Liz Colwell, teacher at
Nokomis Montessori Magnet School
St Paul, MN
First, Second and Third Grades, multi-age classroom
Nokomis is a Title 1 urban public school with more than half of the families whose primary language is not English.
I teach all subjects in an integrative style, combining traditional Montessori elements with related environmental education materials and lessons. I have the added benefit of having my students for three consecutive years, enabling me to have a developmental approach toward each student. My students, largely because of the Montessori approach, tend to be hands-on in their learning and would greatly benefit from this gardening experience.
The heart of the Montessori philosophy is that children develop an imagination and appreciation of life in all its dimensions. In my classroom, studies of the continents involve learning about the biomes, and their native plants and animals. Political and biome puzzle maps, books, and other media assist student learning. I tend to spend more time on the animal world and am looking for ways to highlight the life giving power of plants. Since many of my students have little or no space in their home yards for gardening, I want to demonstrate the hydroponic method of growing vegetables. I want them to learn about the essential nutrients and participate in the gardening process. Typically in Montessori, they learn about the parts of a plant, types of leaves, and varieties of seeds and fruit. A Windowfarm would take their learning to another level, giving them ongoing direct observation experiences and opportunities to choose seeds to plant in their garden.
Since much of our school year is not during the Minnesota outdoor growing season, the hydroponic garden would afford our students greater exposure to plant growth. Active involvement in the gardening process will increase the potential that students will become gardeners. Certainly, the presence of a variety of growing plants will illustrate the terms associated with botany. For English language learners, concrete experiences positively impact learning of concepts and related vocabulary. Even more importantly, the hydoponic system will give urban students an encounter with the plant world and foster wonder about the great potential in the seeds. Any experiences I can provide that bring students into contact with life, growth, nature have an affective, behavioral impact as they feel more connected with real life and more peaceful.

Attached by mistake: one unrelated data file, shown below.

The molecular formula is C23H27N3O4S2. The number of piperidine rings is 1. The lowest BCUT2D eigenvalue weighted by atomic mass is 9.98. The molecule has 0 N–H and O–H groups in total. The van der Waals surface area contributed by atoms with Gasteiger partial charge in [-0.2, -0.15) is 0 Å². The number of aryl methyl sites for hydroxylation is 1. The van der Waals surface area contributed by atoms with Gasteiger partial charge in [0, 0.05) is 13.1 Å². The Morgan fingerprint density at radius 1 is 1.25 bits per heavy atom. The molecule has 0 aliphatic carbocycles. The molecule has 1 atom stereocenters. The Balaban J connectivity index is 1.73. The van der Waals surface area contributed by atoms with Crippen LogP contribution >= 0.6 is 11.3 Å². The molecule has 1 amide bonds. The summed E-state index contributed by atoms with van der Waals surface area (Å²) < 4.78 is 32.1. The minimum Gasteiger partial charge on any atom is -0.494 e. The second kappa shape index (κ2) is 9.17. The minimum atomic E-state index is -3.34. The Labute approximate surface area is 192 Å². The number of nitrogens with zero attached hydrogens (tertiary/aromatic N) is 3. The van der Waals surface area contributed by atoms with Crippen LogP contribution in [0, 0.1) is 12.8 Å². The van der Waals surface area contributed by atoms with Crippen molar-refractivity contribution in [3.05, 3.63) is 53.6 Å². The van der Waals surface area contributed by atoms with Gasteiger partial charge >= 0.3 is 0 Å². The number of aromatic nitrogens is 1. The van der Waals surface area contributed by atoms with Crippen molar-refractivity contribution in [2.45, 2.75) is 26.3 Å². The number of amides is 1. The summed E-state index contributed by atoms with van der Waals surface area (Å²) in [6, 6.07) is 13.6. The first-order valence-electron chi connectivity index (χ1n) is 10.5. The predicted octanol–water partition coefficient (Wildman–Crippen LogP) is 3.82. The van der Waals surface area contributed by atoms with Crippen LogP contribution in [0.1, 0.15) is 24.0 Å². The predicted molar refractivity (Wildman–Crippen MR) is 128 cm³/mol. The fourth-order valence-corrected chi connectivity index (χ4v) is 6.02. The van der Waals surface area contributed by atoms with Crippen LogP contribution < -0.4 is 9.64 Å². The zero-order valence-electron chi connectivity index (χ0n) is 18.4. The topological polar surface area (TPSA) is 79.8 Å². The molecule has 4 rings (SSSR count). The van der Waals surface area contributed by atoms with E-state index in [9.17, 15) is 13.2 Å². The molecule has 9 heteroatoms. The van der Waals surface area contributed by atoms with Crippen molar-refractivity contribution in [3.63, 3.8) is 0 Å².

My students will create plant growth logs and graphs, nonfiction picture books, and posters illustrating terms they are learning. We may do a photo journal and post it on our school website. We will incorporate observations into our “All About Today” segment of our morning meeting. Ongoing care of the plants will be incorporated into our weekly rotation of classroom jobs, demonstrating understanding of the hydroponic system. Enthusiasm and pride will be evident as a measure of successful learning.